Urban Trees and Climate Change… what’s going on and what is expected?
It’s time to really pay closer attention to the impacts of changing climate on our urban forests. Generally speaking, changes will vary across the Midwest and will be challenging to determine exactly what can be done to protect our trees. Also, the once simple task of selecting what will be considered a sustainable tree species in the midst of these extreme changes in weather will be equally challenging. The current urban and suburban environments are tough for growing trees and our changing climate is going to make it even tougher.
The greenhouse effect is the warming that results when the atmosphere traps heat radiating from Earth toward space. Scientists attribute global warming and climate change to this greenhouse effect. In addition, human expansion has increased carbon emissions and has become one of the major contributors to our ongoing climate change issues which impacts every tree on the planet. Climate change will continue to bring warmer, and more wet winters and warmer, drier summers; consequently, insect disturbances are expected to increase. Additionally, climate change is further aggravated by existing urban stressors such as air pollution, soil compaction and heat island effects. Since it is unlikely that these issues can be prevented in and around the places we live; it is essential that adaptive strategies be identified and implemented by urban forest managers before these impacts take an even larger toll on our city trees. Climate change will present both threats and opportunities, and it is not too early to begin planning for both.
The increasing levels of carbon dioxide is found everywhere on the planet. As of this past year, we have surpassed our all-time high of 412 ppm in the Earth’s atmosphere. In some instances, this has found to be favored by certain tree species, especially the older, mature trees. Since trees rely on carbon for energy, this “vitamin-like” increase in carbon resources gives the tree a little boost. However, the evidence so far suggest that it will be temporary and actually have negative long-term consequences. Additionally, with the increasing levels of CO2 we have seen major increases in pest outbreaks, higher levels of reproduction and reduced mortality. Also, exotic insects may be able to flourish where once were not adaptable. That carbon concentration increase in the trees also increases insect feeding activity, making insect outbreaks much worse.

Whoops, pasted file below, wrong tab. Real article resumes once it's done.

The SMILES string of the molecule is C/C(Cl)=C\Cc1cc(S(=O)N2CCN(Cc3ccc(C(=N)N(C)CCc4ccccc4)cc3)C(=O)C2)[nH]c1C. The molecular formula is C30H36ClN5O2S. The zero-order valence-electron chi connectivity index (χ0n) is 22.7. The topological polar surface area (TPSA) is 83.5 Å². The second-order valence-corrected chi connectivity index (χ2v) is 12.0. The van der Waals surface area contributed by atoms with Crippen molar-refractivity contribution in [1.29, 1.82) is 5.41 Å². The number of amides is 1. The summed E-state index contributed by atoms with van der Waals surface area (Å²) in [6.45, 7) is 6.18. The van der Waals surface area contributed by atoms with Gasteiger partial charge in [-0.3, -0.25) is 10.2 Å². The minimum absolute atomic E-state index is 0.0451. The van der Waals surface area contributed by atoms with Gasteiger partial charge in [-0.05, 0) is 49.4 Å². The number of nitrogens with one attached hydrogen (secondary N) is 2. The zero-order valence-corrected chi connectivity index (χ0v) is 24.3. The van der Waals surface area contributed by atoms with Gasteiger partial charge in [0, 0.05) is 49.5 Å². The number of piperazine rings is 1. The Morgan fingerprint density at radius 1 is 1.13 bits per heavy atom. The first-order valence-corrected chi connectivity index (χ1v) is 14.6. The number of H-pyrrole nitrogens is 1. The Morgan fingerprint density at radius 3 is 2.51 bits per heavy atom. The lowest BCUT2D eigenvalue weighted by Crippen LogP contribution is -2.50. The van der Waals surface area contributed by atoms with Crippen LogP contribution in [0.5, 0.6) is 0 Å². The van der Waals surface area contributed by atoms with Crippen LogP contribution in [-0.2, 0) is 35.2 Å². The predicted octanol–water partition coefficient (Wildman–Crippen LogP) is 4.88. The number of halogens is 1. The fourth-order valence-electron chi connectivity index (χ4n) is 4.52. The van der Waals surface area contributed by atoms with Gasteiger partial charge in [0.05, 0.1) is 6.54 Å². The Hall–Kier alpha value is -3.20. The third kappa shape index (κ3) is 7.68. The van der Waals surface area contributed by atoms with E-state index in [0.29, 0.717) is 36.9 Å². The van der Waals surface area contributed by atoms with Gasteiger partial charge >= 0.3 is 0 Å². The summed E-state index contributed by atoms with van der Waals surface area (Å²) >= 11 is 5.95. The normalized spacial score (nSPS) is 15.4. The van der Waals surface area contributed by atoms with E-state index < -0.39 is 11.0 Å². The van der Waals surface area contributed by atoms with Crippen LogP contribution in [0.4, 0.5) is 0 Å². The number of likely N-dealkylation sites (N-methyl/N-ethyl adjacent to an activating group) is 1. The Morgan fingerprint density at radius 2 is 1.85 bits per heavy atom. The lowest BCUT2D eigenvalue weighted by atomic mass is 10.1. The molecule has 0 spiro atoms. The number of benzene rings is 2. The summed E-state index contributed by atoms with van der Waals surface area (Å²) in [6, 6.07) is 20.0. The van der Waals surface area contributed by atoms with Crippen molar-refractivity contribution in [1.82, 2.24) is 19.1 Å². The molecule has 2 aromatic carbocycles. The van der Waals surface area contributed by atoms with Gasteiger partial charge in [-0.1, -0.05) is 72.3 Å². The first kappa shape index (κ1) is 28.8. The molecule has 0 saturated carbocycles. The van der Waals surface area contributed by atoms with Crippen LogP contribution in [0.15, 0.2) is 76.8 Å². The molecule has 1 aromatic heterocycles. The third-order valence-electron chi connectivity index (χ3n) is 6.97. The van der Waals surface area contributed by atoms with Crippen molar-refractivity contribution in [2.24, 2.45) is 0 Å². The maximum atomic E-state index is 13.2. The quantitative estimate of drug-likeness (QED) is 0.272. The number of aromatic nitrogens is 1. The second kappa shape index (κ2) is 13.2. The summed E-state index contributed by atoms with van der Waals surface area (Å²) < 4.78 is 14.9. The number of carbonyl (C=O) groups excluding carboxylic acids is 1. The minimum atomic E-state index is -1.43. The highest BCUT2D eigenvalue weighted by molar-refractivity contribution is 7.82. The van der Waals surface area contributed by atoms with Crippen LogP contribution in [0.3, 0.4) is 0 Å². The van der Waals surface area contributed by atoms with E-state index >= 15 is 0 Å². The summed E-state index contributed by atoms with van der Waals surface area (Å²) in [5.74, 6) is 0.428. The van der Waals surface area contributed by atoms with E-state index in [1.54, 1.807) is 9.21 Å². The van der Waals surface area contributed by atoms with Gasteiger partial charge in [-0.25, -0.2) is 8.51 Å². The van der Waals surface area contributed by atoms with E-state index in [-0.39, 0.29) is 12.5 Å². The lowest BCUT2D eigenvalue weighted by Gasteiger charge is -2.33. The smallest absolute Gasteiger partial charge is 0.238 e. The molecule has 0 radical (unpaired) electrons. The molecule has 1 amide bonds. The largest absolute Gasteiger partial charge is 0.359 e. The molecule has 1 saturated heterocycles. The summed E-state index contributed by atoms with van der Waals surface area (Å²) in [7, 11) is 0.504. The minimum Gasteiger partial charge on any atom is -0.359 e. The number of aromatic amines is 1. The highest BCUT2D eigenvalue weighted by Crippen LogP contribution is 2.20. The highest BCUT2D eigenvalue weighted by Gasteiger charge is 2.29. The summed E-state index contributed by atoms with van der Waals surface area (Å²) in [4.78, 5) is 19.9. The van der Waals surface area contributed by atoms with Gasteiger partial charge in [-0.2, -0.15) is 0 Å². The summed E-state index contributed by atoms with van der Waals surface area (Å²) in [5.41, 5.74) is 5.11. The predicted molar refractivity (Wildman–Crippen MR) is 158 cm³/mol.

One of the major concerns from past years and looking forward will be drought. Water is the most important factor in tree growth and sustainability. Increases in CO2 levels increases temperatures and drought severity. Regardless of the amount of snow and rain, higher temperatures will result in increased levels of evaporation and transpiration which reduces soil moisture and increase the likelihood of moisture deficits. According to the US Drought Monitor, the past two years have been relatively normal. However, trends from the past thirty years indicate the potential for increase drought potential similar to what we experience in 2011-2013. It is imperative we follow and fund research which explores drought tolerant species and less water-demanding biology in trees.
As the year begins, tree owners and managers should place more consideration into managing the impacts of these increasing environmental stressors. Tree selection is critical and right tree, right place even more important. We may not be able to just pick any tree and it will work in the design. It is more of a selection strategy considering available maintenance inputs, water requirements and exposure. Adaptive management will require a realistic look at our future. Does policy and budget make it possible for urban forest managers to make informed decisions and implement them into a resilient, adaptive forest for our future? Also, on a private level, commercial landscapes and residential tree plantings all contribute to the overall urban forest. Responsible tree selection and realistic management inputs are vital to a flexible and resilient tree canopy which contributes locally, regionally and globally to our health and quality of life.
Trees are vital to improving our environmental conditions. They are the perfect biological machine which provides valuable functional services which can save tree owners and communities millions of dollars in energy costs, storm-water management and air quality. However, these trees have to mature and survive before they can provide these important ecosystem services. Planting trees is part of the solution, but not the answer. We can’t just keep planting trees; we have to start growing and sustaining existing trees.
For more information on urban tree care, visit the Purdue Education Store for tree care tips and suggestions.